Berlinale: Press Releases


Press Releases 2009

Awards

Feb 09, 2009:
Berlinale Camera for Manoel de Oliveira

Since 1986, the Berlin International Film Festival has presented the Berlinale Camera to film personalities or institutions to which it feels particularly indebted and wishes to express its thanks with this award.

As announced previously, Berlinale Cameras are being awarded to French director Claude Chabrol, and German film and television producer Günter Rohrbach (at the Friedrichstadtpalast at 9 pm on Feb. 9). As the Festival would now like to make known, it will also be honouring Portuguese director Manoel de Oliveira with a Berlinale Camera this year.

Centenarian Manoel de Oliveira is the oldest active director in the history of film and has been lauded by critics around the globe for films like O Passado e o Presente (Past and Present, 1972) or O Convento (The Convent, 1995). In 1931 he presented his directorial debut, the silent film Douro, Faina Fluvial (Working on the Douro River). Since 1972 he has made a number of auteur films with star-studded casts, for example, with Marcello Mastroianni, Catherine Deneuve, and Michel Piccoli. Oliveira has screened at many European film festivals and won countless awards. He has been a guest of the Berlinale’s Forum five times – most recently in 1995 with O dia do desespero (The Day of Despair) and A caixa (Blind Man's Bluff).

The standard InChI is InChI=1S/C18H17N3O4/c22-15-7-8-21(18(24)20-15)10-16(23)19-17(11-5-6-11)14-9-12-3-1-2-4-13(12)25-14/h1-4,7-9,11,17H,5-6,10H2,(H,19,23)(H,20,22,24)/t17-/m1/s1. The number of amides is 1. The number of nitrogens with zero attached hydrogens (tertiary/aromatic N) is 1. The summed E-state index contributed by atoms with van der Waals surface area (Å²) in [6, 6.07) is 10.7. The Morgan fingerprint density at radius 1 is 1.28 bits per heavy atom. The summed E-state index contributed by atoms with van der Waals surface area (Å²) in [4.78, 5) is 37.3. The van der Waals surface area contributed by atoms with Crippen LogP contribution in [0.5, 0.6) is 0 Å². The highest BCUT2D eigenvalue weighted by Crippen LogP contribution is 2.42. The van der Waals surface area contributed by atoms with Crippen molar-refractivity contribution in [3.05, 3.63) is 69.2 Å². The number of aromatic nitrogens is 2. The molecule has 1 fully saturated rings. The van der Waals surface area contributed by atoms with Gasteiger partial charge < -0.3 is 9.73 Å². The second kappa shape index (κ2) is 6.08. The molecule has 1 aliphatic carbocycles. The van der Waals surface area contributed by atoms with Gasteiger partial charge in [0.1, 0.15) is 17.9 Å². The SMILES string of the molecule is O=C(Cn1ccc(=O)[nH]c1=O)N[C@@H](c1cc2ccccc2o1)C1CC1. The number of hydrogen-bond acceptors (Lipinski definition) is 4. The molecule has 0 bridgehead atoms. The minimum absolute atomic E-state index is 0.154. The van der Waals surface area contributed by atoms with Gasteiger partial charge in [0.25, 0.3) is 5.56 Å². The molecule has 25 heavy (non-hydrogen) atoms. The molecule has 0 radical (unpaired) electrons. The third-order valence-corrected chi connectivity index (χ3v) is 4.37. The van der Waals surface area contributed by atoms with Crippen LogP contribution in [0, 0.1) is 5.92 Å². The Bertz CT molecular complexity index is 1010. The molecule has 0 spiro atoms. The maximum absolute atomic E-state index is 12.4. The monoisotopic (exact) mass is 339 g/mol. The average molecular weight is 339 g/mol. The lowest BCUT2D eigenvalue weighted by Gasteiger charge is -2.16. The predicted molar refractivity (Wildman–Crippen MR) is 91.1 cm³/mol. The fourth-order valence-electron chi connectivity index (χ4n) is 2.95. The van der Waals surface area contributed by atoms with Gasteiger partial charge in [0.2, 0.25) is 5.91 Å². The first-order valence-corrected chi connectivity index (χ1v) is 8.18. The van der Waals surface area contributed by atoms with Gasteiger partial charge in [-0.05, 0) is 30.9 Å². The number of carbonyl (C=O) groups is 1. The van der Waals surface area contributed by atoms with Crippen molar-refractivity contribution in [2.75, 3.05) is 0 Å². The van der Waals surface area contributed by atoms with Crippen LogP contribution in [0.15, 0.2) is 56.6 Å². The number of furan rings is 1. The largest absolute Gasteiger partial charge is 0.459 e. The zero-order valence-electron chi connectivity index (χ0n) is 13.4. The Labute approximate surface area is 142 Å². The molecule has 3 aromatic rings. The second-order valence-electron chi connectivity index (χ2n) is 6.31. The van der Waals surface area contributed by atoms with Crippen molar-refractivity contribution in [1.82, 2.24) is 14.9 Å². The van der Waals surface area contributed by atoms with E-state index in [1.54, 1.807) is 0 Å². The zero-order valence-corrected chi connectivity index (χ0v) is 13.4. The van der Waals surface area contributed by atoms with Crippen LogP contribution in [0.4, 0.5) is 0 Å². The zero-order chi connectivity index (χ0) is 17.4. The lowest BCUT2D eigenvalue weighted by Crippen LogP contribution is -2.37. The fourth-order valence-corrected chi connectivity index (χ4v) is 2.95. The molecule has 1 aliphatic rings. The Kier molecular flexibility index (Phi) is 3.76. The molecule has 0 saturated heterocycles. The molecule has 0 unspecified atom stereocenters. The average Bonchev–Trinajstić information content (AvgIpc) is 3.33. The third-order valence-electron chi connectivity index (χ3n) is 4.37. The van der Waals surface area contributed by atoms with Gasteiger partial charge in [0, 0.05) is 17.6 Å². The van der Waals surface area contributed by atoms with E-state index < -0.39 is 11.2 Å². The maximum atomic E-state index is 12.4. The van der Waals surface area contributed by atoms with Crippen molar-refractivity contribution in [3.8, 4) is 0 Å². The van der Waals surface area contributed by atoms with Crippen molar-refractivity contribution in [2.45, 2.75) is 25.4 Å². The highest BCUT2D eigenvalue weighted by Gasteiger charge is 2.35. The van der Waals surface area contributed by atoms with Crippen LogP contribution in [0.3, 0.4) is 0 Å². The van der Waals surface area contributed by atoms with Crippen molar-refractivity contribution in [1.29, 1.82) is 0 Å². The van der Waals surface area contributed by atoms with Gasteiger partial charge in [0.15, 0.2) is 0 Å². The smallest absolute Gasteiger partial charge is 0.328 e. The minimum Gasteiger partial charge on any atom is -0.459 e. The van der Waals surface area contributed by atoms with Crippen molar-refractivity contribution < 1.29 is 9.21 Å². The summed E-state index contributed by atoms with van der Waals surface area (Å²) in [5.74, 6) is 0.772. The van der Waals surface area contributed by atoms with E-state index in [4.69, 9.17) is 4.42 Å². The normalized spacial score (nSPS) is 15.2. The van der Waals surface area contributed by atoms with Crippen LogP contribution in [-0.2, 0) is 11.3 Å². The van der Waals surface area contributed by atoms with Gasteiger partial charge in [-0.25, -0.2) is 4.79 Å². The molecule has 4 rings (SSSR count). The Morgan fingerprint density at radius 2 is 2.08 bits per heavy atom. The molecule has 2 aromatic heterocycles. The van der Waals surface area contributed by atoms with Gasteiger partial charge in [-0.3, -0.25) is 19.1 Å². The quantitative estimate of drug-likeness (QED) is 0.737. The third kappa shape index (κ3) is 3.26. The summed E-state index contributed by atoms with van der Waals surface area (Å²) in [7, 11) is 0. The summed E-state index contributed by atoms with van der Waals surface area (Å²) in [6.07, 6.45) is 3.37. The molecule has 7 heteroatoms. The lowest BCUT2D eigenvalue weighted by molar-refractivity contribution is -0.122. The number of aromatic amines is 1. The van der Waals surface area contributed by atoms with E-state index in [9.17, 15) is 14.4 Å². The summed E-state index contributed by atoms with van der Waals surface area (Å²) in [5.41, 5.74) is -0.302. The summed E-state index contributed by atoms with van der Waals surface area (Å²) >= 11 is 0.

To mark the world premiere of his latest work, Singularidades de uma rapariga loura (Eccentricities of a Blond Hair Girl), Manoel de Oliveira has been invited to this year’s Berlinale Special. The Berlin International Film Festival is honouring this master of auteur cinema with the Berlinale Camera for his lifetime achievements. Before the world premiere of his most recent film at the Cinema Paris in the Institut Français at 9:45 pm, on February 10, 2009, Manoel de Oliveira will present himself to the audience with his award which he received earlier.

Since 2004, Düsseldorf goldsmith and artist Georg Hornemann has donated the award, which was redesigned for the Berlinale in 2008. With its 128 components, the Berlinale Camera is modelled on a real camera. Many of its silver and titanium parts, from swivel head to tripod, are movable and crafted with the artistic expertise of a goldsmith.

Press Office

February 9, 2009